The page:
One from the to watch pile…
Film: Have you ever seen a trailer for a film and had it cause a horrible disorder called UERS also known as Unstoppable Eye Roll Disorder? For me, when I first saw the trailer for Life I thought, ‘wow, they have remade but not name-checked Alien’, which seemed to me to be a pretty brave thing to do, after all, Alien is a scifi/ horror film that is still relevant, and still resonates almost 40 years later!
Upon watching the film, however, I realised that yes, it is similar to Alien in two ways: one, that it takes place in space, and two, that an alien life form is at fault, but essentially this is another version of the Agatha Christie/ Ten Little Indians film (with people being picked off one by one) that has been done hundreds of times in the horror genre, and you can namecheck many giallo and slashers that use them.
The difference with this was that this film adds in the threat of being in space, such as the film Gravity did. Sure, Alien had that same threat, but rarely were you reminded that the whole thing took place in space. It was about the isolation but that isolation could have been anywhere, and until the end and Ripley gets to the escape pod, you aren’t really reminded regularly about this taking place in space. Life constantly reminds you of its external environment, with large windows showing the external views of the space station in which the film takes place, and that exterior is both a threat and a weapon.
Anyway, what is the film about?
Well, a very exciting experiment is coming to an end on the International Space Station (ISS): a probe that has visited Mars has returned with a sample from the surface, and that sample contains the first evidence ever of life from another planet.
This single cell organism, nicknamed ‘Calvin’, evolves and grows at a typically science fiction rate, and when it is probed by Derry (Ariyon Bakare) it freaks out and attacks him, and sure enough starts its way through the rest of the crew (played by Ryan Reynolds, Olga Dihovichnaya), Hiroyuki Sanada, Rebecca Ferguson and Jake Gyllenhaal).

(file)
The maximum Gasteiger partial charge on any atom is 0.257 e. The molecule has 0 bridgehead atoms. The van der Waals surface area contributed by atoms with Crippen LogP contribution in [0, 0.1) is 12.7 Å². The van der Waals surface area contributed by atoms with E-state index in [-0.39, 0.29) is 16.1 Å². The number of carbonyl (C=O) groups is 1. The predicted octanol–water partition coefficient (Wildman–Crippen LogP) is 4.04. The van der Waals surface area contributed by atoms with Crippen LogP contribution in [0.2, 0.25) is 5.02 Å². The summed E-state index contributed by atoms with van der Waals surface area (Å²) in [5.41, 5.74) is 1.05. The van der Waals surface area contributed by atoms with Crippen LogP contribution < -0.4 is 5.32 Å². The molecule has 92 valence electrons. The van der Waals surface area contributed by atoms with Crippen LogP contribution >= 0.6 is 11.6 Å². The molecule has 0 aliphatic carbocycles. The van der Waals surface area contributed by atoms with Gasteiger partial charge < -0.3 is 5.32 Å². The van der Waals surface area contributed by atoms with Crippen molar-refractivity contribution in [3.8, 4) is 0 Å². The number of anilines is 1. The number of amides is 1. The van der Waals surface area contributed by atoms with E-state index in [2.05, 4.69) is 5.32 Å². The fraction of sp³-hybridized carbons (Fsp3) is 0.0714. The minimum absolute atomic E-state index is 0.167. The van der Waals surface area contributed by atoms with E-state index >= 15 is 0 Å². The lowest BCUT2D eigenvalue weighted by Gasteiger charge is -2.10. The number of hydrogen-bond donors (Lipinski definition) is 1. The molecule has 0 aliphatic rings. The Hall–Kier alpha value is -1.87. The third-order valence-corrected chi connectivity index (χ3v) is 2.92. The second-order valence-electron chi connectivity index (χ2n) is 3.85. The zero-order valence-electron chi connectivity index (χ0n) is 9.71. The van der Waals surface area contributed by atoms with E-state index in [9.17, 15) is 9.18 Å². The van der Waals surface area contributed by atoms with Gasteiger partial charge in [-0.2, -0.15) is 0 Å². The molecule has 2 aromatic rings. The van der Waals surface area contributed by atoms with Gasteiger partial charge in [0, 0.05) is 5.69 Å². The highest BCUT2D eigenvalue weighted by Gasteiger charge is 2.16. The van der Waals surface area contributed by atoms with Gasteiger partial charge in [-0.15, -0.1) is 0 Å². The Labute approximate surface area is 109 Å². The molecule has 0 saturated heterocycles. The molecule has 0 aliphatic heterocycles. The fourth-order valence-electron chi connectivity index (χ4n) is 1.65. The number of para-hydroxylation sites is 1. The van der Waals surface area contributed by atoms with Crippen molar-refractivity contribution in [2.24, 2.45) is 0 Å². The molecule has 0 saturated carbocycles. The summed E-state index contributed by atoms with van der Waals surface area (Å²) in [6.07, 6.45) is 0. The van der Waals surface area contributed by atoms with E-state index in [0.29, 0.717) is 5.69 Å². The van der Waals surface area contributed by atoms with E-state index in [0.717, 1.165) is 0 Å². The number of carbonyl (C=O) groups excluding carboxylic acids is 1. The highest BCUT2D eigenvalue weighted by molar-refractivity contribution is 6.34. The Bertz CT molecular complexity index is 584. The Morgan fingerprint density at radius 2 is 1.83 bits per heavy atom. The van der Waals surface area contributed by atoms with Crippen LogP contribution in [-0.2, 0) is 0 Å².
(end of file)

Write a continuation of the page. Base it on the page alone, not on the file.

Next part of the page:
It’s aggressiveness, both in evolution and attitude, would suggest that it should be kept of the earth, but how can the crew survive both the creature, and the oppressive nature of space…
The first thing I have to point out this film space-based environment is utterly convincing. This is not just due to the special effects and the practical effects, but also due to the cast’s performance. The constant motion they go through, even when ‘sitting’ together at a table is a clever acting mechanic to make sure we are aware that this all takes place on a space station. Honestly, it’s quite possibly the first film I’ve seen where no main character talks a single step, which makes for another great point insomuch as one of the characters is a paraplegic, but in space, it doesn’t matter as legs aren’t required to me mobile.
The tragedy of the film is Calvin isn’t realised as well. Sure it is difficult to do these kind of constantly evolving creature, but occasionally it looks flat: that doesn’t take you completely out of the film, and doesn’t effect the ultimately devastating ending, but my right eye would occasionally close in disappointment.
Another thing with Calvin is that he seems to work out things very quickly: whilst I appreciate the story needs to travel along at a clip, occasionally I did think that ‘instinct’ was replaced with ‘convenient, highly intelligent thought’ and this is my only real criticism of the film.
One thing I really did like though was a really spectacular directorial sleight-of-hand which did actually fool me, and generally I’m pretty savvy!
Life is a well executed film that echoes what has come before it without completely copying it, and has some great acting and cool effects.
Format: This review was performed on the multi-region Australian release bluray of the film. It runs for approximately 104 minutes and is presented in an impeccable 2.39:1 image with an amazing DTS-HD Master Audio 7.1 audio track.
Extras: A bunch of extras appear on this disc:
Deleted scenes sees 6 deleted scenes that really weren’t necessary to the flow of the film and aren’t missed, though the ‘Tang’ scene shows the crew’s disappointment as to not being able to go home after the discover of the lifeform could have still slipped in.
Life: In Zero G shows how the effect of the cast being in ‘zero gravity’ for the film and how the casts acting skills, the stunt team and special effects crew achieved it.
Creating Life: The Art and Reality of Calvin looks at the research that had gone into creating Calvin as a scientifically convincing creature, and the special effects execution of that.
Claustrophobic Terror: Creating a Thriller in Space looks at the director’s objective on making a science fiction film that feels like it could be real.
Astronaut Diaries is a series of interstitials of the cast in character talking directly to the camera.
WISIA: It’s a good movie with some great performances, but I can’t see myself revisiting it frequently, if at all.